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CASE REPORT
Late-onset group B streptococcus infections and severe bronchopulmonary dysplasia in an extremely preterm born infant
  1. Raymond Suffolk1,
  2. Lone Agertoft2,
  3. Malene Johansen3 and
  4. Gitte Zachariassen3
  1. 1 Paediatric Department, Hospital of Southern Jutland, Aabenraa, Denmark
  2. 2 Paediatric, H.C. Andersens Children Hospital, Odense, Denmark
  3. 3 Neonatal Intensive Care Unite, H.C. Andersen Child Hospital, Odense, Denmark
  1. Correspondence to Raymond Suffolk, raymond.suffolk{at}gmail.com

Abstract

This case report is about a boy born extremely preterm at gestational age of 24 weeks, with extremely low birth weight, developing severe bronchopulmonary dysplasia and in need of mechanical ventilation for 155 days. He also had five recurrent infections with group B streptococcus (GBS) within 4 months from birth, and his respiratory condition clearly deteriorated with every GBS infection. It was difficult to wean him from mechanical ventilation. Finally he was extubated when he was 7 months old and kept out of mechanical ventilation after receiving high-dose methylprednisolone, given according to international recommendations. After GBS was cultured for the fifth time, he received oral rifampicin along with intravenous penicillin and after this treatment, GBS did not occur again. At the age of 22 months, the boy no longer needed any respiratory support and he was about 6 months late in his neurological development.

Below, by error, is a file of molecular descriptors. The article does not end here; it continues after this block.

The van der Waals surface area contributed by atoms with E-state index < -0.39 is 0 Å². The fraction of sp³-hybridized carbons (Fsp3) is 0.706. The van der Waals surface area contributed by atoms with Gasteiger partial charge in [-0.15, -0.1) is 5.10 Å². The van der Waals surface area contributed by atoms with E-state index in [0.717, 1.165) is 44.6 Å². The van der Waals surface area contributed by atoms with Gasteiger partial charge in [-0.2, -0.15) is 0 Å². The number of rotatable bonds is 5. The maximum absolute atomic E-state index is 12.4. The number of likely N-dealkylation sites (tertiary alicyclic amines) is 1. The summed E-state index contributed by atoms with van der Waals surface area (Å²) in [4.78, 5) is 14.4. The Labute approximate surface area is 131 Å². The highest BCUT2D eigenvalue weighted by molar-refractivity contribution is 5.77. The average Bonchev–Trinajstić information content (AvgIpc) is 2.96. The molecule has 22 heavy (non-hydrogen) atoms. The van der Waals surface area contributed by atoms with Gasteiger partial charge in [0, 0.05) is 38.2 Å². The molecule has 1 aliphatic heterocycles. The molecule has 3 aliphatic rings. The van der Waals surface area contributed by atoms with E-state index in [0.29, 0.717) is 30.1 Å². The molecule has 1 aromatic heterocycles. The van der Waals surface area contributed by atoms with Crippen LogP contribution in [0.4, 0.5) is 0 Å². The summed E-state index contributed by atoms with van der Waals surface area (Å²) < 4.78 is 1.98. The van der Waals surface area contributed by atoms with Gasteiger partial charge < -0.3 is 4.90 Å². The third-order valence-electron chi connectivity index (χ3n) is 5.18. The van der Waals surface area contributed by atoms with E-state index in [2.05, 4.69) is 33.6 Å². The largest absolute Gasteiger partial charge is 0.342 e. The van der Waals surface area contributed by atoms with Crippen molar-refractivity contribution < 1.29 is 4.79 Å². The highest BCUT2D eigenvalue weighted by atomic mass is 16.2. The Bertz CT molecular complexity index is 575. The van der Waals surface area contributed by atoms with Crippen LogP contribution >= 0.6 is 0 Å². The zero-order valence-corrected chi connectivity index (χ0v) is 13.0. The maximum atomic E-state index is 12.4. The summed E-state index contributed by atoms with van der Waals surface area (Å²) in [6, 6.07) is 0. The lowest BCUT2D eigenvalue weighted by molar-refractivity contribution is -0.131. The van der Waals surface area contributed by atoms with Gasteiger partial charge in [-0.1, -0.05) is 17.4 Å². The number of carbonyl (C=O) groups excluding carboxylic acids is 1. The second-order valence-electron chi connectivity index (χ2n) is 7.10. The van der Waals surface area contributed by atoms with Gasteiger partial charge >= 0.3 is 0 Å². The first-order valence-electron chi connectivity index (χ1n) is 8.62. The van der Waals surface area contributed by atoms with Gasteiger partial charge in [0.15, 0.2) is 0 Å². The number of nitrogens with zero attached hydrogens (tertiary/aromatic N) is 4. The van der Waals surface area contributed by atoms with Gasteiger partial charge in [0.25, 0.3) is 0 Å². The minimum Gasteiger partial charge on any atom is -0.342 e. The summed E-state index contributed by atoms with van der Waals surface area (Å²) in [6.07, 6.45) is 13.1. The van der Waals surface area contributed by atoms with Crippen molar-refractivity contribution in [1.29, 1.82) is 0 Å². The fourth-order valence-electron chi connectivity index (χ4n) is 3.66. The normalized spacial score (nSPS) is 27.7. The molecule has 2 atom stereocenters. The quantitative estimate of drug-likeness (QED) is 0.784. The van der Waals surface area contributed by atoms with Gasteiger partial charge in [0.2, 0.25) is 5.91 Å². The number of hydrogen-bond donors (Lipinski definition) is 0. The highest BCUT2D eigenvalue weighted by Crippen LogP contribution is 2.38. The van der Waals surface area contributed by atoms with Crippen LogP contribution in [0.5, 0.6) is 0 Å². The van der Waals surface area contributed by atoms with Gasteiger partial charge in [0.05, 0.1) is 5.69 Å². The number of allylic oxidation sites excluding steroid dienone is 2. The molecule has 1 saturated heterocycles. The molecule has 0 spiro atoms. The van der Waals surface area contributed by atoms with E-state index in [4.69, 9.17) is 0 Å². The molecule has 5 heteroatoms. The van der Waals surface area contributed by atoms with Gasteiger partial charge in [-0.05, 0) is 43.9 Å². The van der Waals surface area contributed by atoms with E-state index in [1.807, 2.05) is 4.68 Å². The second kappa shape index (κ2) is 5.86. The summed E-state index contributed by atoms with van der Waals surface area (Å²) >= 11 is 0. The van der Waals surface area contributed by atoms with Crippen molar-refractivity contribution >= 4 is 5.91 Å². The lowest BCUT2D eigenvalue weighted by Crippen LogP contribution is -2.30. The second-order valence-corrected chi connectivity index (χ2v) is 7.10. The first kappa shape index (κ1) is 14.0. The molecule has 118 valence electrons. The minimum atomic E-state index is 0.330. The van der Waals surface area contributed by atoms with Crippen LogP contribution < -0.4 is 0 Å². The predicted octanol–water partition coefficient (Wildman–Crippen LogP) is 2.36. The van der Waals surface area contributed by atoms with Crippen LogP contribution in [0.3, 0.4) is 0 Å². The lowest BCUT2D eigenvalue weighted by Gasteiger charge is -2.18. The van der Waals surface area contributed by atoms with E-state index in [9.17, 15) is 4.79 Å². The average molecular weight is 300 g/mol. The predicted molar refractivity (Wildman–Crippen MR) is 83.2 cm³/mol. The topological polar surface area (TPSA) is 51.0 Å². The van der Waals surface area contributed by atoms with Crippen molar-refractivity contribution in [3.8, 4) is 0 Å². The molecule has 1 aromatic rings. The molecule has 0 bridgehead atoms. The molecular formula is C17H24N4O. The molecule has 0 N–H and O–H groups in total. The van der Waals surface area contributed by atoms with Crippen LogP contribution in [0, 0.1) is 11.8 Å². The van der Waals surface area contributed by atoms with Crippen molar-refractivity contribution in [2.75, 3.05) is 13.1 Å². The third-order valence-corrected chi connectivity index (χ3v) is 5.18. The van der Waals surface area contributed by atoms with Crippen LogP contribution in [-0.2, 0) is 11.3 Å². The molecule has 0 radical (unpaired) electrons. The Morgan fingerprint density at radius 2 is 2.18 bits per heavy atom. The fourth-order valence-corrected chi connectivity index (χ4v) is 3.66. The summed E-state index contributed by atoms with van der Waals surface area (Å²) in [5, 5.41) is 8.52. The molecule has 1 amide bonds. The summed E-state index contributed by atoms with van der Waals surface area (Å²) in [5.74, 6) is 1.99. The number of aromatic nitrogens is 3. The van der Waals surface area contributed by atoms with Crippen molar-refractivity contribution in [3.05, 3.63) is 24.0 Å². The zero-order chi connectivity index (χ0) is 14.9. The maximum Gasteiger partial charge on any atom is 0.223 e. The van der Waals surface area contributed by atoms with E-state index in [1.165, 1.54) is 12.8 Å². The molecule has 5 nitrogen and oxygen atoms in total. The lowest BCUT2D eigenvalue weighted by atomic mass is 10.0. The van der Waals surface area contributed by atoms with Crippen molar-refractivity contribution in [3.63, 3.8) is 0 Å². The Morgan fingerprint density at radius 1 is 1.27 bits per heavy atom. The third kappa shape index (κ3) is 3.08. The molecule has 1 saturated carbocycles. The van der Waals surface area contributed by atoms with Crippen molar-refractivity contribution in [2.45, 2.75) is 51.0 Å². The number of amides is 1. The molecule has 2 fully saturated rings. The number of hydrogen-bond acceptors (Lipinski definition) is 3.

• neonatal intensive care
  • neonatal health
  • mechanical ventilation
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Footnotes

  • Contributors RS: main author of text and tables. LA: provider of information and references regarding pulmonary complications. Have written part of the text regarding pulmonary problems. MJ: major contributor of case presentation. GZ: the main guidance counselor.

  • Funding The authors have not declared a specific grant for this research from any funding agency in the public, commercial or not-for-profit sectors.

  • Competing interests None declared.

  • Provenance and peer review Not commissioned; externally peer reviewed.

  • Patient consent for publication Obtained.

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